Charlotte --- Hawks coach Mike Woodson doesn't want to overanalyze his team's anemic showing from the free-throw line this season. Spend too much extra time on it and the problem could become a psychological issue.
Ignore it and the team could continue to falter.
Win or lose, the problem is there. Like it was during a loss in New York last week and a win Wednesday in Minnesota.
"We've coughed up leads in four or five games this season because we can't seem to get the job done at the free-throw line," said Woodson, whose team brings the league's second-worst free-throw percentage (.739) with them for tonight's game against Charlotte. "It's been our Achilles heel, I guess.
"At the same time, I don't want to linger on stuff like that. And I don't want players overthinking it. But it's cost us four or five games. That's just the reality."
It's a contrast to the reality the Hawks lived at the free-throw line last year, when they shot .772 --- a mark that would rank them among the top 12 teams in the league this season.
They did that without the aid of a shooting consultant. Mark Price joined the Hawks' staff before training camp, but the presence of one of the NBA's greatest free-throw shooters hasn't translated into shots made.
No Hawks player has struggled the way Josh Smith has. He's shooting .597 and is 13-for-32 (.406) since Jan. 23.
"I call myself a free-throw practice shooter," Smith said, acknowledging that his troubles are more psychological than physical. "I make them in practice, but then it kind of turns into a mental thing in the game and I don't give myself a chance to make free throws.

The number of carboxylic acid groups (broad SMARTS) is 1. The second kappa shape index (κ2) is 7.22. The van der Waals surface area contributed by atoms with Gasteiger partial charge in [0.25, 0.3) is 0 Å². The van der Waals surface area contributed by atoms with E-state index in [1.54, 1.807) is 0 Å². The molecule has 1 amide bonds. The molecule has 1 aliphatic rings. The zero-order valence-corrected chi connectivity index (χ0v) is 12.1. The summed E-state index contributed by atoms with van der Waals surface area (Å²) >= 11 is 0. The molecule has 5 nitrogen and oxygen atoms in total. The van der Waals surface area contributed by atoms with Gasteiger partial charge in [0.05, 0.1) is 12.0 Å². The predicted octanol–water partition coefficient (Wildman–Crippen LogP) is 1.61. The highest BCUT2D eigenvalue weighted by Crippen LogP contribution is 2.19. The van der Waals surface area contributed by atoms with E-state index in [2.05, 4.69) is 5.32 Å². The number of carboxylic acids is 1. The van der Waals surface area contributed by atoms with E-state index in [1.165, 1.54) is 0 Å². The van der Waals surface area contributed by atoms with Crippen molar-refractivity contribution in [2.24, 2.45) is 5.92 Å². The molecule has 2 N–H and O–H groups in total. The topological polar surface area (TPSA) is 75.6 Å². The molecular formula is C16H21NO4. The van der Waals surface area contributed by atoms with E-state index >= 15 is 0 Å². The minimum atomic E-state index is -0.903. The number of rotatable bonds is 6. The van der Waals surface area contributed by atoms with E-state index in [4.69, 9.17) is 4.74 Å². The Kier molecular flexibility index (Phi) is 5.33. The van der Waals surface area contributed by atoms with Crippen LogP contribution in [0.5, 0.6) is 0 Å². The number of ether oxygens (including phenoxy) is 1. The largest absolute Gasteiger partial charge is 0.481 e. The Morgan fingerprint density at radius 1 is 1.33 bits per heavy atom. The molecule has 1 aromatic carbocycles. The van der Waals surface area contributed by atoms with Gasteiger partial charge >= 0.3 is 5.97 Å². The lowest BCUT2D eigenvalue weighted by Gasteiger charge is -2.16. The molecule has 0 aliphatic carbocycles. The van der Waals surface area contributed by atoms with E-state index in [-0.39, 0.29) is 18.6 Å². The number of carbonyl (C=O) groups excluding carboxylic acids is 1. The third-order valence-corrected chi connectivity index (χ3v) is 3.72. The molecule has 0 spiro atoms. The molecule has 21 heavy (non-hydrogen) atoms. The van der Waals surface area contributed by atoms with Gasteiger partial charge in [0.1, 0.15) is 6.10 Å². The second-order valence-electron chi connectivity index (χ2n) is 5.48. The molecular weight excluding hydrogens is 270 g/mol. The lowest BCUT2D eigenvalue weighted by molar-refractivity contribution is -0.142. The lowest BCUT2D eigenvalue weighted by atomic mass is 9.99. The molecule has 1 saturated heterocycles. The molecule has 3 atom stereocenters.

"I was a confident free-throw shooter last year and the years before that, so it's hard to explain. I think we all have to get back to having confidence in ourselves and step up and make those shots. I know for me it's a matter of concentration. It's that simple."
If only it were.
Smith made 2 of 10 free throws in that loss to the Knicks and 3 of 8 in the win over the Timberwolves. Both times his free-throw woes overshadowed stellar performances.
Against the Timberwolves, Smith had company down the stretch. The Hawks missed 6 of 14 fourth-quarter free throws. That made it impossible for them to stretch a 17-point lead to 25 or 30 and win going away.
"The hard part sometimes is just getting there," said Marvin Williams, one of three Hawks, along with Joe Johnson and Mo Evans, shooting better than .800 from the line. "You work so hard on an offensive possession to get to the foul line, and then when we do, it's a wasted play because we make just one out of two.
"I think I missed three or four in a row [against the Timberwolves]. It's just a lack of focus, especially down the stretch. But guys have to lock in and do everything it takes to make those free throws. Because as soon as you start thinking about it and everybody starts getting into your mind, it's going to be a long night."
NEXT FOR Hawks
* Who: at Hornets
* When: 7 p.m. Friday
* TV; radio: FSSO; 790 AM